A Countable Hat Game and the Kolmogorov 0-1 Law

Last term, I took a lovely class in probability theory with Professor Omer Tamuz. On the first problem set, he posed an interesting bonus problem about a certain game played by a countable sequence of players wearing colored hats. The game goes like this:

Countably many cooperating players (P_1, P_2, P_3,\ldots) stand in a line indexed by \mathbb N. A neutral game master walks down the row of players, placing black and white hats on the player’s heads independently and uniformly at random. (In other words, the color of each player’s hat is decided by a fresh fair coin flip.) Afterwards, the game master goes through again, asking each player in turn to announce a guess for their own hat color. Each player hears the guesses of the players that came before them and sees all of the hats on the heads of people ahead of them. The players win if everyone except for the first person guesses correctly. (The first person, of course, is doomed to only guess their hat correctly 50% of the time, regardless of their strategy. However, the rest of the players have a chance to come out ahead by using the information provided by those behind them.)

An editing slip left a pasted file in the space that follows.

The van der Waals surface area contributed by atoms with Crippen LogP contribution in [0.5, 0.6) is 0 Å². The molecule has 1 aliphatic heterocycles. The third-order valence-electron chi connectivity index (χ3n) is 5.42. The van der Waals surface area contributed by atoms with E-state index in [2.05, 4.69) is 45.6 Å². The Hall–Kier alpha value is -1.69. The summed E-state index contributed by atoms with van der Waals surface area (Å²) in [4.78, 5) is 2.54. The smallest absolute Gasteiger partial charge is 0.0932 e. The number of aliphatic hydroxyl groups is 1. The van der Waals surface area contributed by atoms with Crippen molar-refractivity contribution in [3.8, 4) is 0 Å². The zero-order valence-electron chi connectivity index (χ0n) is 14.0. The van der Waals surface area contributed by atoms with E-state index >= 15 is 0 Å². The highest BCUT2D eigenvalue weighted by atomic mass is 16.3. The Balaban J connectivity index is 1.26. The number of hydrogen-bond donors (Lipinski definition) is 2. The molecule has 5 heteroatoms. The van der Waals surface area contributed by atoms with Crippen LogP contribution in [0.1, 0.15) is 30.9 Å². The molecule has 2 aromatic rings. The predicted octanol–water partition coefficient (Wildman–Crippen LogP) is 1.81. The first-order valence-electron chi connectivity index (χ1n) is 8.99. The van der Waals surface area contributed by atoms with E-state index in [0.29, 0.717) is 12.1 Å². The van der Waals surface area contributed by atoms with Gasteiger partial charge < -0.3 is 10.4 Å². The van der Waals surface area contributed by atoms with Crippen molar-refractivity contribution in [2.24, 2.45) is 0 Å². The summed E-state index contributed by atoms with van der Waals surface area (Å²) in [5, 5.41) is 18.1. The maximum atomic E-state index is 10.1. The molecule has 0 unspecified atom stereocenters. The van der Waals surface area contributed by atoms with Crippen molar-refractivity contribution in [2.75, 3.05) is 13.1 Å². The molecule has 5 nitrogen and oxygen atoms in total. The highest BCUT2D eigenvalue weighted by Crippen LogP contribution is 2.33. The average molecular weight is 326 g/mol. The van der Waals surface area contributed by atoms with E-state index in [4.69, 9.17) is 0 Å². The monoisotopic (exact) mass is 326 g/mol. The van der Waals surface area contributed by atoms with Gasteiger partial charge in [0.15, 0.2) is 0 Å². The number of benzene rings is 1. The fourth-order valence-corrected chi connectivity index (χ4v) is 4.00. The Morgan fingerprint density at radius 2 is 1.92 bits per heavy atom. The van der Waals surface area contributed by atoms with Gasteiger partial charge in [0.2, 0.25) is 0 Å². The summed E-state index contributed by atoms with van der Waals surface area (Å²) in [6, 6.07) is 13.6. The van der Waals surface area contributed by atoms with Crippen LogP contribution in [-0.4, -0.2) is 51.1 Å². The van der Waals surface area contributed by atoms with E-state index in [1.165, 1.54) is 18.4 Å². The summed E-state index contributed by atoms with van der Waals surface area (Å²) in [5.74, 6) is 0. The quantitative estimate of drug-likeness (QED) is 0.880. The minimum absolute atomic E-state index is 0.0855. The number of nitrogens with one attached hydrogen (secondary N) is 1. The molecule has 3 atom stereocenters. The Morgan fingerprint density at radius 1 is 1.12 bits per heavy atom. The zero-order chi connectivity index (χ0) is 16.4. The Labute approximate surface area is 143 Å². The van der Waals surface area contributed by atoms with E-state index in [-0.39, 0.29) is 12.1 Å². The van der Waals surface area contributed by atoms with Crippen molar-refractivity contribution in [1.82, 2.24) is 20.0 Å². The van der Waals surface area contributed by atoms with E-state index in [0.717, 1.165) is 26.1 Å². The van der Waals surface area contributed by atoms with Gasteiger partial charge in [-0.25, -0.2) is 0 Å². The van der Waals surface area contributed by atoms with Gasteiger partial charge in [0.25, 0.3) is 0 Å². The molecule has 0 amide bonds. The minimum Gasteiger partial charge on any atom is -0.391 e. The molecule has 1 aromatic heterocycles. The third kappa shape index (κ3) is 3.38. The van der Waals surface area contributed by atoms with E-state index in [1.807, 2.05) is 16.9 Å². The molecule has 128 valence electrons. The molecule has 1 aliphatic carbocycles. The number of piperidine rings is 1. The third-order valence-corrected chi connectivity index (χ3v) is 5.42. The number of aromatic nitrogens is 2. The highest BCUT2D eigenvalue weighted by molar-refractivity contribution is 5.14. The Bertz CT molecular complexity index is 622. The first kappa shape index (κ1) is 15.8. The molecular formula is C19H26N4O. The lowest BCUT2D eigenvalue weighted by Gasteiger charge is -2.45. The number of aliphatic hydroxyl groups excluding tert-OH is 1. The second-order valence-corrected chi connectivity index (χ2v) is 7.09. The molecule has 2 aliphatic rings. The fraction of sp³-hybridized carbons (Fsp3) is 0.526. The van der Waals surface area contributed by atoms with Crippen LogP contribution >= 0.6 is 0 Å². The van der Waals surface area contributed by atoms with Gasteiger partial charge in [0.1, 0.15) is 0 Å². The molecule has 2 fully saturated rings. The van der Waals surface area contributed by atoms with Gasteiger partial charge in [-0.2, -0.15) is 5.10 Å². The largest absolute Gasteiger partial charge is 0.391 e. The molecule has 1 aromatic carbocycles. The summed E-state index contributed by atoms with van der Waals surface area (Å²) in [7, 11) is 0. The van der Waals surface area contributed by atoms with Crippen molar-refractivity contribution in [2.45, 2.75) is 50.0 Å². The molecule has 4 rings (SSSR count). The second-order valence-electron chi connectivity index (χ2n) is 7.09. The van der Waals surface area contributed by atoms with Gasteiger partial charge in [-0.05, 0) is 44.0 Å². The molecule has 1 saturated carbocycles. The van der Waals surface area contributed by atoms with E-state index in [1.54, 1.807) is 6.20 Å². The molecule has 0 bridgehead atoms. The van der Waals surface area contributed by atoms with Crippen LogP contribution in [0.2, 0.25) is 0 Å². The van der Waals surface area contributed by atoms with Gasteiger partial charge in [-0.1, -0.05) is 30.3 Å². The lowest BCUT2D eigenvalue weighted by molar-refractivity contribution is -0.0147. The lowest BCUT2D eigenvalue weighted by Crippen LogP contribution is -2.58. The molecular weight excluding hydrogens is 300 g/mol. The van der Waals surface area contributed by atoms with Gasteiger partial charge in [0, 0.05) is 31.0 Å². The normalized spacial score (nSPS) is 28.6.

The players conspire beforehand to come up with a strategy. Is it possible for them to cook up a strategy for which they always win? A bit more conservatively, how about one that wins with probability 1?

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